Business Legalization News

Proposal to create state-chartered banks for California marijuana industry fails to advance

Virgil Grant arranges containers of various strains of medical marijuana in a display case at a dispensary he runs in Los Angeles. (Frederic J. Brown / AFP/Getty Images)

State lawmakers on Thursday shelved a proposal to allow the state to license private banks to handle the billions of dollars expected to be generated by the state’s legal marijuana industry amid questions about the plan’s feasibility.

Voters approved Proposition 64 in 2016 to legalize growing, possessing and selling marijuana for recreational use, but newly licensed pot shops and farms say they cannot put their money in federally chartered banks because cannabis remains illegal under federal law.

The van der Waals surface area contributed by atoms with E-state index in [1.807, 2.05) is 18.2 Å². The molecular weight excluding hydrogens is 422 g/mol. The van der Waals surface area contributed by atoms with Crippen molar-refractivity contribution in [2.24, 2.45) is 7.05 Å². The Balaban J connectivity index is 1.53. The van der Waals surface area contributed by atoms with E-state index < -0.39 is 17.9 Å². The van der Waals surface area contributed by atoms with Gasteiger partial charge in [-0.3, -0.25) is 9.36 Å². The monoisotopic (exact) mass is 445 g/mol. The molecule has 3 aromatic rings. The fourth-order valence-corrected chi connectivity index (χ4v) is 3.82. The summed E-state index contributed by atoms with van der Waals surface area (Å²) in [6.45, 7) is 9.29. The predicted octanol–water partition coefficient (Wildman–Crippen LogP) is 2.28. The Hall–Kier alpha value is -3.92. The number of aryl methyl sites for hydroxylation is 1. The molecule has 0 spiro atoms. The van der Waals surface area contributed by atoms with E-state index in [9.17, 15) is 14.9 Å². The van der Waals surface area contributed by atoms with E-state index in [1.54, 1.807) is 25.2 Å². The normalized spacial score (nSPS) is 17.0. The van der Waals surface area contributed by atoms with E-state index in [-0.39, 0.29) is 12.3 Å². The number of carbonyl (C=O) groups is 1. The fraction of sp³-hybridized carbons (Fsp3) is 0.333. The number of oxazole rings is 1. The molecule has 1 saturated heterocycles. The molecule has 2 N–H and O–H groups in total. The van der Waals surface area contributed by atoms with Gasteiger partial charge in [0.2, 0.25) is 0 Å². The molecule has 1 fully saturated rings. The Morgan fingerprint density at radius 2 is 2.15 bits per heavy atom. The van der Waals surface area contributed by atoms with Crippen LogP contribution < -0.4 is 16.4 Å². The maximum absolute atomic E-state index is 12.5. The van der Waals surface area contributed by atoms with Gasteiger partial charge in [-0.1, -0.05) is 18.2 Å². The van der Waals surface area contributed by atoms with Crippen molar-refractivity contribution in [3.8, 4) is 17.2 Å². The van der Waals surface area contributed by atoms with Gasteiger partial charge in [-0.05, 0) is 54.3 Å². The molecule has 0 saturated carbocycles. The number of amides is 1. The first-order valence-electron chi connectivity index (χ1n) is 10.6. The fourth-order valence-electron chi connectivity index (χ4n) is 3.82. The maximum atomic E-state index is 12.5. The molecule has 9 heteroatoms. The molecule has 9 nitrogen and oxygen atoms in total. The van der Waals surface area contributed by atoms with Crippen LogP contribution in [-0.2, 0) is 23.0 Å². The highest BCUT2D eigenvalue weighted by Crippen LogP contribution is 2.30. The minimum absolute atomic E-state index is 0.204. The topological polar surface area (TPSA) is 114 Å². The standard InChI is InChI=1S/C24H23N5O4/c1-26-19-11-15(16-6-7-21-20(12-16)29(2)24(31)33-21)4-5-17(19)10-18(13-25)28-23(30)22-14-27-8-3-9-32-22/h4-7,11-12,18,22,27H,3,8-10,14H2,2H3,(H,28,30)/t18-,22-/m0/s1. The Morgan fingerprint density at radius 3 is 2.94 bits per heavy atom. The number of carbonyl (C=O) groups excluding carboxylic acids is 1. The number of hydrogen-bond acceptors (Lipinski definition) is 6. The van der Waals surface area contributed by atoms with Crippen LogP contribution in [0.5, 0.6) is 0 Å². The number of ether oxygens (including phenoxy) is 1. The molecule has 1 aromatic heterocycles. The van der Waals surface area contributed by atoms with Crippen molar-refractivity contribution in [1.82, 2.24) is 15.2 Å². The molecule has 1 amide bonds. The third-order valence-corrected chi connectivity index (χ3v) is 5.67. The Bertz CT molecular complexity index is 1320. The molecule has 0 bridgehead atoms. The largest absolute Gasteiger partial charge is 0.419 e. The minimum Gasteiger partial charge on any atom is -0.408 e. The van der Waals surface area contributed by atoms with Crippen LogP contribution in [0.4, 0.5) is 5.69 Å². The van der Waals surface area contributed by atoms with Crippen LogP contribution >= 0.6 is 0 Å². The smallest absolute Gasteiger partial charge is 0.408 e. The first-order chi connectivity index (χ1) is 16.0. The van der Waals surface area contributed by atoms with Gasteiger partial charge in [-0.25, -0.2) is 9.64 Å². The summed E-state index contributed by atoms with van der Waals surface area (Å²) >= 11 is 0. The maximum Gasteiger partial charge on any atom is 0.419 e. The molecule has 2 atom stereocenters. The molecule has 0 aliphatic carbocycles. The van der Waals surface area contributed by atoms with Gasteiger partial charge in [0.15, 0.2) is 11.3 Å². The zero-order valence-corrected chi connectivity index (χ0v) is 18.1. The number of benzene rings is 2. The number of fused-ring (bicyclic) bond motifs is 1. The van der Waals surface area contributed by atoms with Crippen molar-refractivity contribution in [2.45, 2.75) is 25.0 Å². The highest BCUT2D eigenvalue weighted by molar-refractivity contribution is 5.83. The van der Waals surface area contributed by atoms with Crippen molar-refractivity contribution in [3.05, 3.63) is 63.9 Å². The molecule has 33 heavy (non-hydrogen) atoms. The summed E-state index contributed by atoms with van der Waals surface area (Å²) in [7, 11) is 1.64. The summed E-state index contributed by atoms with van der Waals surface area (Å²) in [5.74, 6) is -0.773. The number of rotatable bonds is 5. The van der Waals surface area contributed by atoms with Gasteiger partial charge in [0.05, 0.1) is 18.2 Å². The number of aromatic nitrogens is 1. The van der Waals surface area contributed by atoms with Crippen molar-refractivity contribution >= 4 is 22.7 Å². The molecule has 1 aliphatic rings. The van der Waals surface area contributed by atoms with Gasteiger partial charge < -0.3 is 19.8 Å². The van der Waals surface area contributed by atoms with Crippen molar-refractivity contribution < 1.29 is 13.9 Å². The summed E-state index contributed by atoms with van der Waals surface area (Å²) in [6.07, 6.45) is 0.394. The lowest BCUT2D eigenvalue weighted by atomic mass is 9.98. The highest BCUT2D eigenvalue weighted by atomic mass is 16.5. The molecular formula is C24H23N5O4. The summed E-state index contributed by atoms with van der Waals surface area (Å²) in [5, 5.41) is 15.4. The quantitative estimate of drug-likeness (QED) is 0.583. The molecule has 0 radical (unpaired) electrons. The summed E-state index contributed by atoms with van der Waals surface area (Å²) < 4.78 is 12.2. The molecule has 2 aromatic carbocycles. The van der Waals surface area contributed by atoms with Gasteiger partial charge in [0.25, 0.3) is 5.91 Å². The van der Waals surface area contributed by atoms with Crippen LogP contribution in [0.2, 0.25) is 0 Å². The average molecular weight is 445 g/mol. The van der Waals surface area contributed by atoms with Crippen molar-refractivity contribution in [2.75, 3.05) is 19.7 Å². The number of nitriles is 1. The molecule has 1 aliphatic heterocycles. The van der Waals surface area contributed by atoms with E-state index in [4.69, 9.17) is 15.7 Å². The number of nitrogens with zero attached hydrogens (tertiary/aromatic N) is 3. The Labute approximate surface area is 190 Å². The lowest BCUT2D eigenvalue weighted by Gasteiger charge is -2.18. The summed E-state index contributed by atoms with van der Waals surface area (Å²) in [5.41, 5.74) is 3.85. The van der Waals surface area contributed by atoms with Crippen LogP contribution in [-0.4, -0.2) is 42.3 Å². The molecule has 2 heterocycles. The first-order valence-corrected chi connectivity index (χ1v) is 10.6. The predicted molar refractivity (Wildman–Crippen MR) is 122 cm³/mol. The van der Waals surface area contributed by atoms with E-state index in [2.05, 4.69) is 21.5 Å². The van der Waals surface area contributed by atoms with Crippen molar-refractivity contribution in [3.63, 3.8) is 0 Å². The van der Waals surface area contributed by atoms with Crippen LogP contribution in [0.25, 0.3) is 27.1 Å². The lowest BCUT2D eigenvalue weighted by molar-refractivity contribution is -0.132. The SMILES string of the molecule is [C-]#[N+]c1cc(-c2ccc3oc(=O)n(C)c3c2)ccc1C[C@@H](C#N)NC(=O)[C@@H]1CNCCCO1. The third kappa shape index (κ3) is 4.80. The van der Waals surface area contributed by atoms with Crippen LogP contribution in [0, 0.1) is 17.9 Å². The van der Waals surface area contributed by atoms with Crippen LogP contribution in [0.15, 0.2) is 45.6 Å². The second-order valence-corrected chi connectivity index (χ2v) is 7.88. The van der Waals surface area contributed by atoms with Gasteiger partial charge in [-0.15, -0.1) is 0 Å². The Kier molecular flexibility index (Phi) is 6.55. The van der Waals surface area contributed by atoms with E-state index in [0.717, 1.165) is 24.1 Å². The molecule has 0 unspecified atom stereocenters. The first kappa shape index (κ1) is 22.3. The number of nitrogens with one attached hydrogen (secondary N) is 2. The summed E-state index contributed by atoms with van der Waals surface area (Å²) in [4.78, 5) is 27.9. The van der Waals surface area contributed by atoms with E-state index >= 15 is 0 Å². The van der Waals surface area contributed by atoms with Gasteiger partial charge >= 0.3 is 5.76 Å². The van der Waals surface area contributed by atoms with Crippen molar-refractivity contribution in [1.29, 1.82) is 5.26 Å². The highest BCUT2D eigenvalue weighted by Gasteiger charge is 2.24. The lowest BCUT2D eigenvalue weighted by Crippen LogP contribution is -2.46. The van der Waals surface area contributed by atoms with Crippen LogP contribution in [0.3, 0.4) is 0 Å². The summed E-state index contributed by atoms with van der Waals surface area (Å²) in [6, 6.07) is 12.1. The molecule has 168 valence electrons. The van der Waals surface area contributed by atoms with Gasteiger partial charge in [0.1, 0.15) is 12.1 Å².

Sen. Bob Hertzberg (D-Los Angeles) proposed that the state could license special privately financed banks that would issue checks to the businesses to pay rent and state and local taxes and fees, and to compensate vendors for goods and services provided to their businesses.

But a legislative analysis said the proposal faced “significant obstacles,” including the fact that it does not guarantee state banks protection from federal law enforcement.

“One unfortunate side effect of this bill could be the concentration of cannabis business assets into one or several easily identifiable institutions, making them an easier target of federal law enforcement action,” the analysis said.

To Read The Rest Of This Article By Patrick McGreevy on LA Times

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Published: August 16, 2018

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